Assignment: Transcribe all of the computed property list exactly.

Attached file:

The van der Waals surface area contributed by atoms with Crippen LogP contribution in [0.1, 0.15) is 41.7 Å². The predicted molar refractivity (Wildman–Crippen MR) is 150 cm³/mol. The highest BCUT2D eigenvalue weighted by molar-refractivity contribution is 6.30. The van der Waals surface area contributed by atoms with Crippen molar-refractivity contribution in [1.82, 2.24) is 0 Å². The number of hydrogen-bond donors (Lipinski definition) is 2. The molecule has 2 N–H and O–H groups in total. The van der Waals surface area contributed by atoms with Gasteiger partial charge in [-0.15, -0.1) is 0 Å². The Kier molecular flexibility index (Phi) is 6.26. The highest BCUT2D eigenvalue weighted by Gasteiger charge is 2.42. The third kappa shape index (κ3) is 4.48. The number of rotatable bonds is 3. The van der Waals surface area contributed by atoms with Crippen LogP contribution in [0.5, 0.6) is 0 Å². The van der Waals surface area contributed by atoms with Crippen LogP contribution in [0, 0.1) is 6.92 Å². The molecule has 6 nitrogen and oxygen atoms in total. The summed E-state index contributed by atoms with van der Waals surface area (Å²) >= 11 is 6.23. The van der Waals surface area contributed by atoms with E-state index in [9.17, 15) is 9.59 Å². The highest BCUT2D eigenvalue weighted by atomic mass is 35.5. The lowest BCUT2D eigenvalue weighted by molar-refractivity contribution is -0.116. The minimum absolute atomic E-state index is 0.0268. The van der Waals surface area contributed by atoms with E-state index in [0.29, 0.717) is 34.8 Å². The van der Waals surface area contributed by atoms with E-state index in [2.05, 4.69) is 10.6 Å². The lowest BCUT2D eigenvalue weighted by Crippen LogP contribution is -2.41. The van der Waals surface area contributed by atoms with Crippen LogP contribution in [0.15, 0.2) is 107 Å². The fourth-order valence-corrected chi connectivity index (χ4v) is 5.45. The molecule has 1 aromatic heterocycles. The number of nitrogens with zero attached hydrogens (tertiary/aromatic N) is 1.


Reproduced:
The van der Waals surface area contributed by atoms with Crippen LogP contribution in [0.1, 0.15) is 41.7 Å². The predicted molar refractivity (Wildman–Crippen MR) is 150 cm³/mol. The highest BCUT2D eigenvalue weighted by molar-refractivity contribution is 6.30. The van der Waals surface area contributed by atoms with Crippen molar-refractivity contribution in [1.82, 2.24) is 0 Å². The number of hydrogen-bond donors (Lipinski definition) is 2. The molecule has 2 N–H and O–H groups in total. The van der Waals surface area contributed by atoms with Gasteiger partial charge in [-0.15, -0.1) is 0 Å². The Kier molecular flexibility index (Phi) is 6.26. The highest BCUT2D eigenvalue weighted by Gasteiger charge is 2.42. The third kappa shape index (κ3) is 4.48. The number of rotatable bonds is 3. The van der Waals surface area contributed by atoms with Crippen LogP contribution in [0.5, 0.6) is 0 Å². The van der Waals surface area contributed by atoms with Crippen LogP contribution in [0, 0.1) is 6.92 Å². The molecule has 6 nitrogen and oxygen atoms in total. The summed E-state index contributed by atoms with van der Waals surface area (Å²) >= 11 is 6.23. The van der Waals surface area contributed by atoms with E-state index in [9.17, 15) is 9.59 Å². The highest BCUT2D eigenvalue weighted by atomic mass is 35.5. The lowest BCUT2D eigenvalue weighted by molar-refractivity contribution is -0.116. The minimum absolute atomic E-state index is 0.0268. The van der Waals surface area contributed by atoms with E-state index in [0.29, 0.717) is 34.8 Å². The van der Waals surface area contributed by atoms with E-state index in [2.05, 4.69) is 10.6 Å². The lowest BCUT2D eigenvalue weighted by Crippen LogP contribution is -2.41. The van der Waals surface area contributed by atoms with Crippen LogP contribution in [0.15, 0.2) is 107 Å². The fourth-order valence-corrected chi connectivity index (χ4v) is 5.45. The molecule has 1 aromatic heterocycles. The number of nitrogens with zero attached hydrogens (tertiary/aromatic N) is 1.